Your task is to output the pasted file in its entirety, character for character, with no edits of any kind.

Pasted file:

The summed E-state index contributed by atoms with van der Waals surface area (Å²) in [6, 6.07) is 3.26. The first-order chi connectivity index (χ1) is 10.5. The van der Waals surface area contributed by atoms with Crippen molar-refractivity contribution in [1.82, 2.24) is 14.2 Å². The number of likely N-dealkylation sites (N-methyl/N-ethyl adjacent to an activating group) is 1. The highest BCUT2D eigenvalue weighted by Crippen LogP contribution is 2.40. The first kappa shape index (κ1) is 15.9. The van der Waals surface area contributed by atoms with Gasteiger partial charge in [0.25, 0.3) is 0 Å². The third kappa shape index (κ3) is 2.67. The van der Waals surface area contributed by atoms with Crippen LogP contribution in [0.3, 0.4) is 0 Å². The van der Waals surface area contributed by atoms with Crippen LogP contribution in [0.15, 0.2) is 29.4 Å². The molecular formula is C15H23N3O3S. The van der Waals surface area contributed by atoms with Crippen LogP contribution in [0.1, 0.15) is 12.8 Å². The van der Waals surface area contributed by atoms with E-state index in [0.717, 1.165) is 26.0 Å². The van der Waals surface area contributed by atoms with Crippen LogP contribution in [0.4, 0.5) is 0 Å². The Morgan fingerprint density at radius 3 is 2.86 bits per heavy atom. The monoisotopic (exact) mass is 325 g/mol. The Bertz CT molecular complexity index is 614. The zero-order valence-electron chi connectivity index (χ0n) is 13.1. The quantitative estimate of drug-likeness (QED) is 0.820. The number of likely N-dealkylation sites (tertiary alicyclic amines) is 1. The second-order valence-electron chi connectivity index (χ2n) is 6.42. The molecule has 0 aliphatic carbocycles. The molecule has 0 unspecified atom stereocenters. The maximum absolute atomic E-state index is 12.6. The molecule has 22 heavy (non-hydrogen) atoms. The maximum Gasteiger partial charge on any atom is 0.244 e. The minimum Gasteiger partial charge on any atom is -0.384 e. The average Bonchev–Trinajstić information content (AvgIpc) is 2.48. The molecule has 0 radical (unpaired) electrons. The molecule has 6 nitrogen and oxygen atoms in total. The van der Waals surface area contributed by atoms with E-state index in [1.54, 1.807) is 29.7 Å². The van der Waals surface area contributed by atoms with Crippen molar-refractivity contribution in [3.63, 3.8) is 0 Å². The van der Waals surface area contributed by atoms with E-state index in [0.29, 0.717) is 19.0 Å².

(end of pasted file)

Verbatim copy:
The summed E-state index contributed by atoms with van der Waals surface area (Å²) in [6, 6.07) is 3.26. The first-order chi connectivity index (χ1) is 10.5. The van der Waals surface area contributed by atoms with Crippen molar-refractivity contribution in [1.82, 2.24) is 14.2 Å². The number of likely N-dealkylation sites (N-methyl/N-ethyl adjacent to an activating group) is 1. The highest BCUT2D eigenvalue weighted by Crippen LogP contribution is 2.40. The first kappa shape index (κ1) is 15.9. The van der Waals surface area contributed by atoms with Gasteiger partial charge in [0.25, 0.3) is 0 Å². The third kappa shape index (κ3) is 2.67. The van der Waals surface area contributed by atoms with Crippen LogP contribution in [0.3, 0.4) is 0 Å². The van der Waals surface area contributed by atoms with Crippen LogP contribution in [0.15, 0.2) is 29.4 Å². The molecular formula is C15H23N3O3S. The van der Waals surface area contributed by atoms with Crippen LogP contribution in [0.1, 0.15) is 12.8 Å². The van der Waals surface area contributed by atoms with E-state index in [0.717, 1.165) is 26.0 Å². The van der Waals surface area contributed by atoms with Crippen LogP contribution in [0.4, 0.5) is 0 Å². The Morgan fingerprint density at radius 3 is 2.86 bits per heavy atom. The monoisotopic (exact) mass is 325 g/mol. The Bertz CT molecular complexity index is 614. The zero-order valence-electron chi connectivity index (χ0n) is 13.1. The quantitative estimate of drug-likeness (QED) is 0.820. The number of likely N-dealkylation sites (tertiary alicyclic amines) is 1. The second-order valence-electron chi connectivity index (χ2n) is 6.42. The molecule has 0 aliphatic carbocycles. The molecule has 0 unspecified atom stereocenters. The maximum absolute atomic E-state index is 12.6. The molecule has 22 heavy (non-hydrogen) atoms. The maximum Gasteiger partial charge on any atom is 0.244 e. The minimum Gasteiger partial charge on any atom is -0.384 e. The average Bonchev–Trinajstić information content (AvgIpc) is 2.48. The molecule has 0 radical (unpaired) electrons. The molecule has 6 nitrogen and oxygen atoms in total. The van der Waals surface area contributed by atoms with E-state index in [1.54, 1.807) is 29.7 Å². The van der Waals surface area contributed by atoms with Crippen molar-refractivity contribution in [3.63, 3.8) is 0 Å². The van der Waals surface area contributed by atoms with E-state index in [0.29, 0.717) is 19.0 Å².